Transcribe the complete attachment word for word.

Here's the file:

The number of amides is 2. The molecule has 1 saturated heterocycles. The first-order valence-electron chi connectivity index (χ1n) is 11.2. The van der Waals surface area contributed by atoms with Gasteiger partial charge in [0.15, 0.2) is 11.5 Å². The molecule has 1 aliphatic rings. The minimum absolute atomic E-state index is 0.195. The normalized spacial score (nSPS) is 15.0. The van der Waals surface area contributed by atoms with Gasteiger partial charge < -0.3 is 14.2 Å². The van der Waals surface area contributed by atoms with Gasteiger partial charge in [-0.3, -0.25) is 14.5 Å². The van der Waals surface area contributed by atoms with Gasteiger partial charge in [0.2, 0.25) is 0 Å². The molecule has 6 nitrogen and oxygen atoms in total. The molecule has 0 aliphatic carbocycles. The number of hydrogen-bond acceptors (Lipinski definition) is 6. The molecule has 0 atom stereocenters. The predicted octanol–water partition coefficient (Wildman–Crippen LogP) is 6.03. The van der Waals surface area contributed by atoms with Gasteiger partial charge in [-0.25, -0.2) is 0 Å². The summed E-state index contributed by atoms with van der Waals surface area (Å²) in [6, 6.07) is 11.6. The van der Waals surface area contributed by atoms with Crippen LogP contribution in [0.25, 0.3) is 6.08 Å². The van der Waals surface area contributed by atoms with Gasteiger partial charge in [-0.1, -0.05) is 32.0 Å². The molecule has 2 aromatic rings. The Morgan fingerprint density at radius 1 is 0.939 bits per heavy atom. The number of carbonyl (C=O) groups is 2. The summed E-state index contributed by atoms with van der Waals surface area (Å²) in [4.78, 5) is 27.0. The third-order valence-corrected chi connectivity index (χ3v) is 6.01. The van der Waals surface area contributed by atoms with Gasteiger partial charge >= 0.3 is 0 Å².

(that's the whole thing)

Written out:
The number of amides is 2. The molecule has 1 saturated heterocycles. The first-order valence-electron chi connectivity index (χ1n) is 11.2. The van der Waals surface area contributed by atoms with Gasteiger partial charge in [0.15, 0.2) is 11.5 Å². The molecule has 1 aliphatic rings. The minimum absolute atomic E-state index is 0.195. The normalized spacial score (nSPS) is 15.0. The van der Waals surface area contributed by atoms with Gasteiger partial charge < -0.3 is 14.2 Å². The van der Waals surface area contributed by atoms with Gasteiger partial charge in [-0.3, -0.25) is 14.5 Å². The van der Waals surface area contributed by atoms with Gasteiger partial charge in [0.2, 0.25) is 0 Å². The molecule has 6 nitrogen and oxygen atoms in total. The molecule has 0 aliphatic carbocycles. The number of hydrogen-bond acceptors (Lipinski definition) is 6. The molecule has 0 atom stereocenters. The predicted octanol–water partition coefficient (Wildman–Crippen LogP) is 6.03. The van der Waals surface area contributed by atoms with Gasteiger partial charge in [-0.25, -0.2) is 0 Å². The summed E-state index contributed by atoms with van der Waals surface area (Å²) in [6, 6.07) is 11.6. The van der Waals surface area contributed by atoms with Crippen LogP contribution in [0.25, 0.3) is 6.08 Å². The van der Waals surface area contributed by atoms with Gasteiger partial charge in [-0.1, -0.05) is 32.0 Å². The molecule has 2 aromatic rings. The Morgan fingerprint density at radius 1 is 0.939 bits per heavy atom. The number of carbonyl (C=O) groups is 2. The summed E-state index contributed by atoms with van der Waals surface area (Å²) in [4.78, 5) is 27.0. The third-order valence-corrected chi connectivity index (χ3v) is 6.01. The van der Waals surface area contributed by atoms with Gasteiger partial charge >= 0.3 is 0 Å².